Sorry it wasn't clear, I meant no pressure for the baby to be interested at that moment. Their attention span isn't long enough to sit through a large amount of gift opening at that age. At home, we spent like an hour opening his gifts, no one wants to wait for that at a party. He would open one, play with the gift wrap, crawl around the room, come back, touch the toy he opened, maybe sit down to open the next one... it seriously took forever.
    I guess I've never given a child a gift and waited to see how interetsed the parent was in it! Didn't even occur to me that's how my post sounded, but of course DH and I were very grateful to everyone that celebrated with us. I've also never been disappointed when attending birthday parties where the presents were not opened at the party, so I OP, I don't think you need to worry about that at this age.
    [Deleted User]
  • neverblushedneverblushed member
    Long-Lasting Membership 5000 Comments 500 Love Its Photogenic
    edited December 2014
    Although it is generally preferable to open gifts at the party, I think there are some times when it doesn't make sense to do so.  Your party falls into that category.  You have over 20 toddler guests at a commercial party venue with limited time.  Children that age may not even "get" what's going on, and expecting that many 1 and 2 year olds to stop playing and watch someone else open toys (that they can't play with themselves) is tough on the kids.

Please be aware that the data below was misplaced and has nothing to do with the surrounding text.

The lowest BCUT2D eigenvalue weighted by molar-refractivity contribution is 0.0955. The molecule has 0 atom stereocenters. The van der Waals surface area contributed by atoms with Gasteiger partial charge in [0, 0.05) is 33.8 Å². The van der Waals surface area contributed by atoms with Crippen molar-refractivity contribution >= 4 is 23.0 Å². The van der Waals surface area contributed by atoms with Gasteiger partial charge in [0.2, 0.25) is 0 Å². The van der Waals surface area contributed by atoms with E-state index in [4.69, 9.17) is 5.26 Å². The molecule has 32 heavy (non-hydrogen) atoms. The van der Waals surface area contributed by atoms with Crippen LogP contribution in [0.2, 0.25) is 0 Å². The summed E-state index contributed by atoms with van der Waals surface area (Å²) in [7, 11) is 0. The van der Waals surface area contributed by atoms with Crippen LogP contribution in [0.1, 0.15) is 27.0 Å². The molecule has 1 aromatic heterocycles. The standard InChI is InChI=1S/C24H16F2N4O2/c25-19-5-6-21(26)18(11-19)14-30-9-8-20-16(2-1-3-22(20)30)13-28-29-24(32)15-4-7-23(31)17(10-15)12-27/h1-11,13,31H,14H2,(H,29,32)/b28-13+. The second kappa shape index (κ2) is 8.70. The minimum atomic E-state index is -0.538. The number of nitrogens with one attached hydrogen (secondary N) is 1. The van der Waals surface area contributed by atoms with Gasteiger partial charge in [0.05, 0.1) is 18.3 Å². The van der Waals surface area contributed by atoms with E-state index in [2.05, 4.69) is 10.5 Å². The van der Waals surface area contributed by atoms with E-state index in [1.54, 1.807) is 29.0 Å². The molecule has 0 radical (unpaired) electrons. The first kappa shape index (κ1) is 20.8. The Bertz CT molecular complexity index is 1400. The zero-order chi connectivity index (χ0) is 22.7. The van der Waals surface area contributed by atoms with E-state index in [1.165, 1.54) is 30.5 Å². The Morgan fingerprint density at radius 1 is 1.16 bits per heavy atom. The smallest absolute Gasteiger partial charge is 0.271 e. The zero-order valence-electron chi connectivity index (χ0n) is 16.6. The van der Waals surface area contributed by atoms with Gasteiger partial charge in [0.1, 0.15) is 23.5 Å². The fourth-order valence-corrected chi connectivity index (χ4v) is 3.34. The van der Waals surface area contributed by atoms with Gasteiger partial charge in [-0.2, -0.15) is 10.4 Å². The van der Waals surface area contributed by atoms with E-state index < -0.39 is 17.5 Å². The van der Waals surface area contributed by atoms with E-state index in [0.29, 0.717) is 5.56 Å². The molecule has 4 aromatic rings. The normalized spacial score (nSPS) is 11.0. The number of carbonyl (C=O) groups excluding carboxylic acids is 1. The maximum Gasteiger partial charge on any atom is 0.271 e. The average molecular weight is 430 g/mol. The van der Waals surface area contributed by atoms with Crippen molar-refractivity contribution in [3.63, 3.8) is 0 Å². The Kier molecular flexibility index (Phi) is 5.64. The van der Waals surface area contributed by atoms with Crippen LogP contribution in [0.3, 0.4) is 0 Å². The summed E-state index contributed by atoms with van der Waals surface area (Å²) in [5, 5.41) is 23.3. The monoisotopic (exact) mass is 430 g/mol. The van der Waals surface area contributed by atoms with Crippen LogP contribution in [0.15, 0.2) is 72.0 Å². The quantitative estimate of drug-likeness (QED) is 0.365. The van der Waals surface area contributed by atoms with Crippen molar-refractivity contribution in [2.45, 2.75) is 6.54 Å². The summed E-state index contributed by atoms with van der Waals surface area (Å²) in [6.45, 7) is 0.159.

Open at home at your leisure and send gracious thank yous.

    ETA: I think older kids need to learn to watch the birthday kid open presents without barging in, and I also think it's nice for kids to see the joy their gift brings to a friend.  I think sometimes parents just get lazy about this, which is a shame.  But in your situation, you're better off taking the gifts home to open them.

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    graciesmurf[Deleted User]
  • @graciesmurf

    When is the party?  Have you sent invites out yet?  I realize I am responding late, but was wondering if you had thought of requesting no gifts on the invite.  I am not sure what the etiquette is there, but I did that for DD's 3rd birthday and it worked out great.  There is so much stimulation at this age, that gifts just add another element that is not always necessary.  There were a few guests who did bring gifts, but we opened them later and promptly sent thank you notes.  Just a thought and would take the opening/ non opening pressure off as well.   Good luck and happy 2nd birthday to your LO!
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  • EDWHIP said:
    @graciesmurf

    When is the party?  Have you sent invites out yet?  I realize I am responding late, but was wondering if you had thought of requesting no gifts on the invite. 
    I have to politely disagree with this.  The sentiment behind it is lovely, but it's problematic.  Requesting no gifts puts your guests in an awkward situation.  Do they obey your request and risk being the only one who shows up empty-handed... to a kid's birthday?  Or do they ignore your request and bring a gift anyway... and risk offending you or looking awkward.